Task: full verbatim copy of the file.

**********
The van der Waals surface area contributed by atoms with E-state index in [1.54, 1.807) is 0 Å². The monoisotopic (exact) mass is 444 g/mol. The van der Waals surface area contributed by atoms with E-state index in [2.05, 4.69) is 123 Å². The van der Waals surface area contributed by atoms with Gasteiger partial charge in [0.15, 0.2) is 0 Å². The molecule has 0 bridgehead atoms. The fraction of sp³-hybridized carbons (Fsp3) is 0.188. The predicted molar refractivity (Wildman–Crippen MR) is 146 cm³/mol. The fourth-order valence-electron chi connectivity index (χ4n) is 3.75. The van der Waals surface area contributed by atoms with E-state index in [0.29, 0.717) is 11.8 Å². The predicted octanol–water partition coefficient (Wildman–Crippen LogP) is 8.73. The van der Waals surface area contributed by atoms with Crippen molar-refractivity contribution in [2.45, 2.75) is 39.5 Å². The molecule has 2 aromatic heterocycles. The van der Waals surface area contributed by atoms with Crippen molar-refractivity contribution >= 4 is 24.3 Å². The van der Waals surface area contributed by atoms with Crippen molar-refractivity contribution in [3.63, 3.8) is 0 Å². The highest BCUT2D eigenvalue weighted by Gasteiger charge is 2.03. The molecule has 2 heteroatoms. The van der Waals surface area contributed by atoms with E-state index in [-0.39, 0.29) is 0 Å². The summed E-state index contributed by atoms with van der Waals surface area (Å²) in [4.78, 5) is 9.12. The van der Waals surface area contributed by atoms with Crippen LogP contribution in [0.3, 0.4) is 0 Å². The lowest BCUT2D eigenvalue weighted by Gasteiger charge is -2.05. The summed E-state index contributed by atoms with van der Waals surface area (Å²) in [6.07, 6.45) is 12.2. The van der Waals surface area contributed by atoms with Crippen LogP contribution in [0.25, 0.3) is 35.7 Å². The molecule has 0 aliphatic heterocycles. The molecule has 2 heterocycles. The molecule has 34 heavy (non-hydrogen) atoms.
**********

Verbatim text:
The van der Waals surface area contributed by atoms with E-state index in [1.54, 1.807) is 0 Å². The monoisotopic (exact) mass is 444 g/mol. The van der Waals surface area contributed by atoms with E-state index in [2.05, 4.69) is 123 Å². The van der Waals surface area contributed by atoms with Gasteiger partial charge in [0.15, 0.2) is 0 Å². The molecule has 0 bridgehead atoms. The fraction of sp³-hybridized carbons (Fsp3) is 0.188. The predicted molar refractivity (Wildman–Crippen MR) is 146 cm³/mol. The fourth-order valence-electron chi connectivity index (χ4n) is 3.75. The van der Waals surface area contributed by atoms with E-state index in [0.29, 0.717) is 11.8 Å². The predicted octanol–water partition coefficient (Wildman–Crippen LogP) is 8.73. The van der Waals surface area contributed by atoms with Crippen molar-refractivity contribution in [2.45, 2.75) is 39.5 Å². The molecule has 2 aromatic heterocycles. The van der Waals surface area contributed by atoms with Crippen molar-refractivity contribution >= 4 is 24.3 Å². The van der Waals surface area contributed by atoms with Crippen molar-refractivity contribution in [3.63, 3.8) is 0 Å². The highest BCUT2D eigenvalue weighted by Gasteiger charge is 2.03. The molecule has 2 heteroatoms. The van der Waals surface area contributed by atoms with E-state index in [-0.39, 0.29) is 0 Å². The summed E-state index contributed by atoms with van der Waals surface area (Å²) in [4.78, 5) is 9.12. The van der Waals surface area contributed by atoms with Crippen LogP contribution in [0.3, 0.4) is 0 Å². The lowest BCUT2D eigenvalue weighted by Gasteiger charge is -2.05. The summed E-state index contributed by atoms with van der Waals surface area (Å²) in [6.07, 6.45) is 12.2. The van der Waals surface area contributed by atoms with Crippen LogP contribution in [0.25, 0.3) is 35.7 Å². The molecule has 0 aliphatic heterocycles. The molecule has 2 heterocycles. The molecule has 34 heavy (non-hydrogen) atoms.